The lines of authority were no longer blurred. After Boyd Executive VP Jack Bernsmeier had suggested I was part of a triumvirate of sorts, it became obvious HR Director Dave Winslow was taking the reins of power at Dania Jai-Alai. Clint Morris, CFO, had more authority over the Poker Room. With the absence of John Knox, Dania’s past GM, I had absorbed most of his operational duties.
Winslow had moved into the 3rd floor office of Dania’s ex-owner Steve Snyder. He spoke frequently to Bernsmeier, maybe even daily, and carried out his wishes, without question. Jack continued his monthly visits, having Dave brief him prior to our meetings with him.
I was now experiencing the “joys” of management. With Dave Winslow having no prior experience in management and still very limited knowledge of the Dania building, I was getting the late-night calls at home with the multitude of issues. If I never hear the words chiller unit (our air conditioning, HSI System (concessions computer network), roof leaks, frozen scoreboard, it will be too soon. I now knew what John had been dealing with for so many years… and why he did not live too close to the fronton. I made the mistake of buying a house five minutes away. I can’t tell you how many times I told my wife Sue, “It will be quicker if I just run over and fix the problem.”
One of my dreaded calls, which became more frequent during the summer, was concerning our leaking roof. Dania Jai-Alai had a flat roof. Over the years it had deteriorated and had been patched so many times, you could get stuck in the tar up there. Replacement was so costly it seemed the best course was to fix the leaks as they occurred.
Sometimes, garbage cans could be found throughout the seating area catching the drips. Our fans would simply move to a different seat, away from the dripping ceiling.
But the worst situation was when a leak opened above the playing court, causing a gradually expanding puddle. If this happened during a performance, it endangered the players who were already playing the world’s fastest and most dangerous game. You could not solve the problem by simply putting a garbage can on the court.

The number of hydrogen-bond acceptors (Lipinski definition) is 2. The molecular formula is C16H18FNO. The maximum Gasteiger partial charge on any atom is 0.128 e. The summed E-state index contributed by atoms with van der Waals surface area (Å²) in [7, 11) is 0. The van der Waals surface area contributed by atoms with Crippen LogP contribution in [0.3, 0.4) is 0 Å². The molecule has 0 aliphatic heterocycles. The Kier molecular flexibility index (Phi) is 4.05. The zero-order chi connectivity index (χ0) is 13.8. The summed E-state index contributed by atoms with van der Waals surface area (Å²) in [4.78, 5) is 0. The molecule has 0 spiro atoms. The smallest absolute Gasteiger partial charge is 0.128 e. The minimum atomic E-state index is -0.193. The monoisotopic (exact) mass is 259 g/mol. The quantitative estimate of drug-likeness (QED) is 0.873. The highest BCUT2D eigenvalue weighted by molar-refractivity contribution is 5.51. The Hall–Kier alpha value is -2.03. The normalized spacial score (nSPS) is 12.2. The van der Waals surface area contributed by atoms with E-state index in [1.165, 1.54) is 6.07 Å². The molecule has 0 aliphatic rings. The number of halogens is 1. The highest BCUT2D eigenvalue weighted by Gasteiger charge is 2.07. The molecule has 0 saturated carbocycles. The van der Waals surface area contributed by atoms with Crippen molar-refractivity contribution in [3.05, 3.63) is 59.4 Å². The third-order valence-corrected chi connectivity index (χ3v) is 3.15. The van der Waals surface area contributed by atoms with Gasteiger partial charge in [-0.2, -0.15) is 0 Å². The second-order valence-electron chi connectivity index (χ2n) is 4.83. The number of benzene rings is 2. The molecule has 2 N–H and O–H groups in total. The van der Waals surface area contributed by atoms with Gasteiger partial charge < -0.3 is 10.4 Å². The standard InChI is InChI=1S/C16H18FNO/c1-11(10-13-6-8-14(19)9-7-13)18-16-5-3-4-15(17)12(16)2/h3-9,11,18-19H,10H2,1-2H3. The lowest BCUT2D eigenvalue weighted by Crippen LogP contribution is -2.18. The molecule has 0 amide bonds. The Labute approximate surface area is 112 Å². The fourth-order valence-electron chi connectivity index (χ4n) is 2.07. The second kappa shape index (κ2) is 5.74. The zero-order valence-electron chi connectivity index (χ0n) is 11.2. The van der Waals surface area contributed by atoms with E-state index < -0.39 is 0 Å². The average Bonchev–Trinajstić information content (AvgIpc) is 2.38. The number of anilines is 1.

Past procedure, apparently, was using a modern, high-tech system designed to stop the problem leak immediately — a large, plastic garbage bag tethered between two light fixtures above the court. If one looked closely above the overhead court screen, you could see multiple white garbage bags bulging with water, similar to an ever-expanding water balloon.
One night, while being the manager-on-duty, I got the call there was a leak on the court. The players were beginning to get nervous. After a few more minutes, they stopped play. I went into the players’ quarters and approached those that were in that game. They told me it was too dangerous; they couldn’t play.
I asked them if they would continue if we could control the leak, even if it meant wiping the drips after every point. I knew most of the players very well, even practiced with them some nights. They said they trusted me and would give it a try.
The last thing you want to do is cancel the remaining games in a performance, which would cost us much-needed revenues and anger our few remaining fans. Obviously, you do not want to see any player get injured, either.
I called our night maintenance supervisor, Allen. Now, Allen had been with Dania Jai-Alai for many years and could fix almost anything, if you could find him. He had a habit of disappearing into some unique hiding place in the bowels of the fronton, hoping to catch a few winks.
I needed Allen to go up onto the catwalks, about 70 feet above the playing court, and string up a new garbage bag to catch the leak. The only problem, Allen told me that years ago he had fallen through the wire screen, was injured, and very hesitant about going back.
I told Allen it was very important that we continue the performance. I would go up and help him. He agreed. That night, Allen and I walked those small, narrow catwalks while the pelota was flying below us. A few minutes later, a new plastic garbage bag was stopping another leak.
Returning downstairs, I sat on the players bench in the back watching as the players continued the feature singles game. The court seemed playable. Then, it happened. Right in front of me, our star player, Arriaga, went to make a catch, stumbled, and fell to the hard, concrete floor. I knew Arriaga already had knee problems. He was one of the best players in the world. He was now up and limping off the court.
As he passed me on the rear of the bench, I heard him cursing in Spanish as he pushed through the door and into the trainer’s room. Oyarbide, another player, looked back at me and shook his head. Did I push them too far? They trusted me and I asked them to continue to play. Did our technologically sound garbage bag fail? Guilt and fear flooded my mind.
I started back to see how Arriaga was doing, to apologize for my error in judgment. My heart was pounding as I saw him getting taped up on the training table. “Arriaga, I’m so sorry, I thought we stopped the leak,” I told him. “I didn’t slip… I tripped on Cuvet’s foot when he cut in front of me!” he said. “Cuvet’s a (more Spanish curse words)!”
I was so relieved, I wanted to hug Arriaga. He told me he was okay, and I went out to thank Allen. But, once again, he had vanished. Allen had gone back to his hiding place, but this time, perhaps a little too frazzled to nap.